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Female Fertility, Fertility Health

How to Chart Your Fertility Cycle

on Sep 19, 2019

Getting pregnant can be difficult, but charting your fertility cycle is one of the easiest ways to increase your chances of success. Read on to learn the methods that will help you figure out when you’re fertile.

Typically, if a couple is trying to get pregnant, they will conceive successfully within 5 to 6 months of having unprotected intercourse. However, much of this success depends on timing the intercourse correctly so that it occurs during the fertile period of the woman’s menstrual cycle. In order to maximize your chances of conception, we recommend taking the time to chart your fertility cycle to discover when you are most likely to get pregnant. 

Why to Chart Your Fertility Cycle 

There are only a few days in a woman’s menstrual cycle during which she can get pregnant. For most women, the menstrual cycle lasts 28 days, out of which there are only six days when conception is possible: the five days before ovulation (when an ovary releases an egg) and the day of ovulation itself. If you are looking to get pregnant, charting your fertility cycle and knowing when you are actually able to be impregnated will increase your chances of successful conception. 

How to Chart Your Fertility Cycle 

There are a number of ways to chart your fertility cycle. The three main methods for determining when you are able to get pregnant are often referred to as the Fertility Awareness Methods (FAM) and they can be used both to help induce pregnancy and to try to prevent it. The FAMs rely on measuring physical expressions of your fertility cycle that are based on the estrogen and progesterone in your body, which can help you determine which of the three stages of the fertility cycle (the preovulatory infertile phase, the fertile phase, and the postovulatory infertile phase) you are in. 

One method for charting your fertility cycle is by tracking your menstrual cycle. It is good to do this for several months given that it is common for a cycle’s length to vary slightly from month to month. Count the first day of your period as day one and then determine the duration of each cycle. Once you have data from several months, you can calculate when you are likely to be fertile by subtracting 18 days from the length of your shortest cycle to determine the first day that you’re likely to be fertile, and then subtracting 11 from the length of your longest period to determine the last day that you’re likely to be fertile. Having unprotected intercourse during this window will increase your chances of getting pregnant.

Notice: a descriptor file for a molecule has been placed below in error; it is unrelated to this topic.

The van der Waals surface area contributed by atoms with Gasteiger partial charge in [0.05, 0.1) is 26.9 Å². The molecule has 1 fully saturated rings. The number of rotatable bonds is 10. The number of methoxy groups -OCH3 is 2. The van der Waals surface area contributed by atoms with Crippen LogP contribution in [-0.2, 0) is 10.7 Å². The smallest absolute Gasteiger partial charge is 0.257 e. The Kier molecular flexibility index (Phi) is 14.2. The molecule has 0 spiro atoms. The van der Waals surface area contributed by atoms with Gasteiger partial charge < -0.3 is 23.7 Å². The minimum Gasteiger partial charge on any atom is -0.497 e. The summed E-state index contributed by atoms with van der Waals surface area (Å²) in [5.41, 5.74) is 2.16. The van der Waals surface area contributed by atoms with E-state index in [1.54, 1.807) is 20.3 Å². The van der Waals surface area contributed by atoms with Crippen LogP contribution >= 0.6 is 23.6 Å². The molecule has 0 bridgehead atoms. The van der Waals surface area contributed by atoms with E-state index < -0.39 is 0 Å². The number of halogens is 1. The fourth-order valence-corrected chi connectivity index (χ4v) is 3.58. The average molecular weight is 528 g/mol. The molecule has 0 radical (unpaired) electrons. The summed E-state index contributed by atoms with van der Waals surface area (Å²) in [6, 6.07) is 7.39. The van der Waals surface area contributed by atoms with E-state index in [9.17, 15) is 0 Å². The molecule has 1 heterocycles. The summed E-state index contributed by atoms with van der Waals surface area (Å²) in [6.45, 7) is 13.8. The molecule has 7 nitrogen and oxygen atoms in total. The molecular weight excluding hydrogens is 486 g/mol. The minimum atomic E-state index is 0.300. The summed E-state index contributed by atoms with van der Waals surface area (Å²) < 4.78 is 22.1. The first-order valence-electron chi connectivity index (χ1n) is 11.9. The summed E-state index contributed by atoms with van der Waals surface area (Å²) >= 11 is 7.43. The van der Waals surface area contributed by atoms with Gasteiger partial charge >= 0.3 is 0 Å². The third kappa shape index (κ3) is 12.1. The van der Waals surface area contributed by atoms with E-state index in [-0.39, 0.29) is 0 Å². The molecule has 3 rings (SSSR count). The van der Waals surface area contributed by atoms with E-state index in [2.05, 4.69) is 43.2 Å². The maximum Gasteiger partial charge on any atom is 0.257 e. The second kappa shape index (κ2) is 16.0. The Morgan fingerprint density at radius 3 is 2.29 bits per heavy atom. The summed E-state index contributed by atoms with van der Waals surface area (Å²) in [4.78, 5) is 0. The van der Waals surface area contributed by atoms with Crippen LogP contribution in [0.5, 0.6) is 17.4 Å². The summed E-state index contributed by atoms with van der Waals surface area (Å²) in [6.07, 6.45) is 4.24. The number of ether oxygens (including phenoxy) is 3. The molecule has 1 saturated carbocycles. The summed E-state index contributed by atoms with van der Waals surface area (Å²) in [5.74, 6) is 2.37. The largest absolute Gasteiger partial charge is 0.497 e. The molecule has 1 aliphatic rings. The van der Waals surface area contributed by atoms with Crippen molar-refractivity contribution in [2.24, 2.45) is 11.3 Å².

A second FAM method is measuring your basal body temperature (BBT). This involves measuring your temperature as soon as you wake up every morning, before you even get out of bed, so as to get your most accurate base body temperature. By recording your BBT every morning, you can see the subtle temperature changes that indicate that your body has released an egg. These temperature changes are a product of the progesterone that is released when the egg is released, which raises your temperature by around 0.5 degrees. This method is good for seeing when ovulation is occurring, but it takes a while for it to be useful given that by the point that a temperature increase is registered, the egg has already been released. However, over time, you may find a pattern in your BBT that indicates when ovulation is approaching, which can be very helpful given that a woman is most fertile in the 1 to 3 days before ovulation and in the 12 to 24 hours after. 

The final FAM method involves monitoring the mucus produced by the cervix, the section of tissue that combines the uterus and the vagina. The cervix produces mucus before and during ovulation that is meant to protect the sperm and help it reach the egg. This method involves using either a tissue or your fingers to feel the mucus in your cervix several times per day and check its consistency and color. In the days before ovulation, when you are most fertile, the mucus will be clear, stretchy, and slippery — a bit like the consistency of raw eggs. While this method requires a little bit of detective work, this is an easy and effective way to predict ovulation. 

In addition to these methods, you can also chart your fertility cycle using relatively inexpensive devices that can be purchased at drug stores. Ovulation Predictor Kits (OPKs), which test for the amount of Luteinizing hormone (LH) in your urine (the levels of LH in your urine surge in the 12 to 36 hours before you ovulate), are 90% effective at predicting ovulation. Fertility monitors are also an effective tool that uses urine to chart fertility. They are a little more expensive than OPKs, but they have the added benefit that unlike other charting methods that give you a fertility window of approximately two days, fertility monitors give you six to seven days of potential fertility per cycle. 

With all of these methods, it is helpful to consult with a specialist to assist you in interpreting the data you’re tracking to ensure you have the best chance of successful conception. If you’re looking to start charting your fertility cycle, schedule an appointment with a fertility specialist at AFCT to see how we might be able to help you conceive. 

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